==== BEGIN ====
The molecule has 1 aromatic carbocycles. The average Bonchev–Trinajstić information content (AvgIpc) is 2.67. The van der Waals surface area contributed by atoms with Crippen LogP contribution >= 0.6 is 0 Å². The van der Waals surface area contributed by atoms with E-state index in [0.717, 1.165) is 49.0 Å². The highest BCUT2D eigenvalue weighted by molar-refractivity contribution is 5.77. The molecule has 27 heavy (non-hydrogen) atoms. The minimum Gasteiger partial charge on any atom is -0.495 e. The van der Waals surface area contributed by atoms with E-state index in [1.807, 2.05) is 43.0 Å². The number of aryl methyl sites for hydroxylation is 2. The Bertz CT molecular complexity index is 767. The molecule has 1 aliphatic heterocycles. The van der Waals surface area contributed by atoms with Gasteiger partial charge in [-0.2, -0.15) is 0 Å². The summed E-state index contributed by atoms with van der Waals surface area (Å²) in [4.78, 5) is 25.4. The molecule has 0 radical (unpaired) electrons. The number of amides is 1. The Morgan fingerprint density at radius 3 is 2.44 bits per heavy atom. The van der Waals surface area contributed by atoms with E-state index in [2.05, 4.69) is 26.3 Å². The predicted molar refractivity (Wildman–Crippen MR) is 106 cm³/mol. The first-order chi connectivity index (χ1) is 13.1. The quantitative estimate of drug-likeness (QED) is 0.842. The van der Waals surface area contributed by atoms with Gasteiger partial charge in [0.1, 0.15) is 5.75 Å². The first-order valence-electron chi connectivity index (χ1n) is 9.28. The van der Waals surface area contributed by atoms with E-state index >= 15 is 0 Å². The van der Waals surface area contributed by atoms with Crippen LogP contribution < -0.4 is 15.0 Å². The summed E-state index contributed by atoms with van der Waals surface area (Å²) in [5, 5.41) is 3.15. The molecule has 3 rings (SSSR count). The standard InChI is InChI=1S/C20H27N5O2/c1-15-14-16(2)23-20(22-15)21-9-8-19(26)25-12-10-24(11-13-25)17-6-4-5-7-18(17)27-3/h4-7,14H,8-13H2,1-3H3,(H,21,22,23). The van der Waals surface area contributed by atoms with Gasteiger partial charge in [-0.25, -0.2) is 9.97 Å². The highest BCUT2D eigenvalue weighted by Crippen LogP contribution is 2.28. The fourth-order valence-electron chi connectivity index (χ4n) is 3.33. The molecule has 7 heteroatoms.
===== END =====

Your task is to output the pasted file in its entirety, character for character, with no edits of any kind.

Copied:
The molecule has 1 aromatic carbocycles. The average Bonchev–Trinajstić information content (AvgIpc) is 2.67. The van der Waals surface area contributed by atoms with Crippen LogP contribution >= 0.6 is 0 Å². The van der Waals surface area contributed by atoms with E-state index in [0.717, 1.165) is 49.0 Å². The highest BCUT2D eigenvalue weighted by molar-refractivity contribution is 5.77. The molecule has 27 heavy (non-hydrogen) atoms. The minimum Gasteiger partial charge on any atom is -0.495 e. The van der Waals surface area contributed by atoms with E-state index in [1.807, 2.05) is 43.0 Å². The number of aryl methyl sites for hydroxylation is 2. The Bertz CT molecular complexity index is 767. The molecule has 1 aliphatic heterocycles. The van der Waals surface area contributed by atoms with Gasteiger partial charge in [-0.2, -0.15) is 0 Å². The summed E-state index contributed by atoms with van der Waals surface area (Å²) in [4.78, 5) is 25.4. The molecule has 0 radical (unpaired) electrons. The number of amides is 1. The Morgan fingerprint density at radius 3 is 2.44 bits per heavy atom. The van der Waals surface area contributed by atoms with E-state index in [2.05, 4.69) is 26.3 Å². The predicted molar refractivity (Wildman–Crippen MR) is 106 cm³/mol. The first-order chi connectivity index (χ1) is 13.1. The quantitative estimate of drug-likeness (QED) is 0.842. The van der Waals surface area contributed by atoms with Gasteiger partial charge in [0.1, 0.15) is 5.75 Å². The first-order valence-electron chi connectivity index (χ1n) is 9.28. The van der Waals surface area contributed by atoms with E-state index >= 15 is 0 Å². The van der Waals surface area contributed by atoms with Crippen LogP contribution < -0.4 is 15.0 Å². The summed E-state index contributed by atoms with van der Waals surface area (Å²) in [5, 5.41) is 3.15. The molecule has 3 rings (SSSR count). The standard InChI is InChI=1S/C20H27N5O2/c1-15-14-16(2)23-20(22-15)21-9-8-19(26)25-12-10-24(11-13-25)17-6-4-5-7-18(17)27-3/h4-7,14H,8-13H2,1-3H3,(H,21,22,23). The van der Waals surface area contributed by atoms with Gasteiger partial charge in [-0.25, -0.2) is 9.97 Å². The highest BCUT2D eigenvalue weighted by Crippen LogP contribution is 2.28. The fourth-order valence-electron chi connectivity index (χ4n) is 3.33. The molecule has 7 heteroatoms.